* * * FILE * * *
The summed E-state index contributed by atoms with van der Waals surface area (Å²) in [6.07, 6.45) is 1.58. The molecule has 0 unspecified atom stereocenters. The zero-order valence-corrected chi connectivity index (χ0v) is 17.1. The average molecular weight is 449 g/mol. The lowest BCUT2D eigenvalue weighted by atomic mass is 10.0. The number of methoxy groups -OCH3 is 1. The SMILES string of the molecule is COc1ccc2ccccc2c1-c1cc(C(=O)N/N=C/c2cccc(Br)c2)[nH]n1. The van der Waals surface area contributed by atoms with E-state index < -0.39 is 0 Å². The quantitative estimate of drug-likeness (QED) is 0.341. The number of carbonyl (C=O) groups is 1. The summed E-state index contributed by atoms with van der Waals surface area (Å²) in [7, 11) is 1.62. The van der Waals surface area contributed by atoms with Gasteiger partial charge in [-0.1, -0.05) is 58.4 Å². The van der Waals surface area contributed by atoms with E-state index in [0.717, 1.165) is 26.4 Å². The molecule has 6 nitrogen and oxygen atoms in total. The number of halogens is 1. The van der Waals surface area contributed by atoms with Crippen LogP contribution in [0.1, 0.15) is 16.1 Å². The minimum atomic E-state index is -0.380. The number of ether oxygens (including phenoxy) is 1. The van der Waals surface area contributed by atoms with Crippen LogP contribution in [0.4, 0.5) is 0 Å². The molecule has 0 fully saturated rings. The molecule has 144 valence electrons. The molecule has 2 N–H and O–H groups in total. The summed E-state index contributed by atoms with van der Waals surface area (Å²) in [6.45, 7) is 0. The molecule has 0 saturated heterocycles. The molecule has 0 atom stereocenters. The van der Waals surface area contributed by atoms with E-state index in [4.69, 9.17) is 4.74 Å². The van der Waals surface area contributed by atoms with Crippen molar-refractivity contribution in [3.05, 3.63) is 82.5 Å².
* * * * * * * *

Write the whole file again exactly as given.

The summed E-state index contributed by atoms with van der Waals surface area (Å²) in [6.07, 6.45) is 1.58. The molecule has 0 unspecified atom stereocenters. The zero-order valence-corrected chi connectivity index (χ0v) is 17.1. The average molecular weight is 449 g/mol. The lowest BCUT2D eigenvalue weighted by atomic mass is 10.0. The number of methoxy groups -OCH3 is 1. The SMILES string of the molecule is COc1ccc2ccccc2c1-c1cc(C(=O)N/N=C/c2cccc(Br)c2)[nH]n1. The van der Waals surface area contributed by atoms with E-state index < -0.39 is 0 Å². The quantitative estimate of drug-likeness (QED) is 0.341. The number of carbonyl (C=O) groups is 1. The summed E-state index contributed by atoms with van der Waals surface area (Å²) in [7, 11) is 1.62. The van der Waals surface area contributed by atoms with Gasteiger partial charge in [-0.1, -0.05) is 58.4 Å². The van der Waals surface area contributed by atoms with E-state index in [0.717, 1.165) is 26.4 Å². The molecule has 6 nitrogen and oxygen atoms in total. The number of halogens is 1. The van der Waals surface area contributed by atoms with Crippen LogP contribution in [0.1, 0.15) is 16.1 Å². The minimum atomic E-state index is -0.380. The number of ether oxygens (including phenoxy) is 1. The van der Waals surface area contributed by atoms with Crippen LogP contribution in [0.4, 0.5) is 0 Å². The molecule has 0 fully saturated rings. The molecule has 144 valence electrons. The molecule has 2 N–H and O–H groups in total. The summed E-state index contributed by atoms with van der Waals surface area (Å²) in [6.45, 7) is 0. The molecule has 0 saturated heterocycles. The molecule has 0 atom stereocenters. The van der Waals surface area contributed by atoms with E-state index in [4.69, 9.17) is 4.74 Å². The van der Waals surface area contributed by atoms with Crippen molar-refractivity contribution in [3.05, 3.63) is 82.5 Å².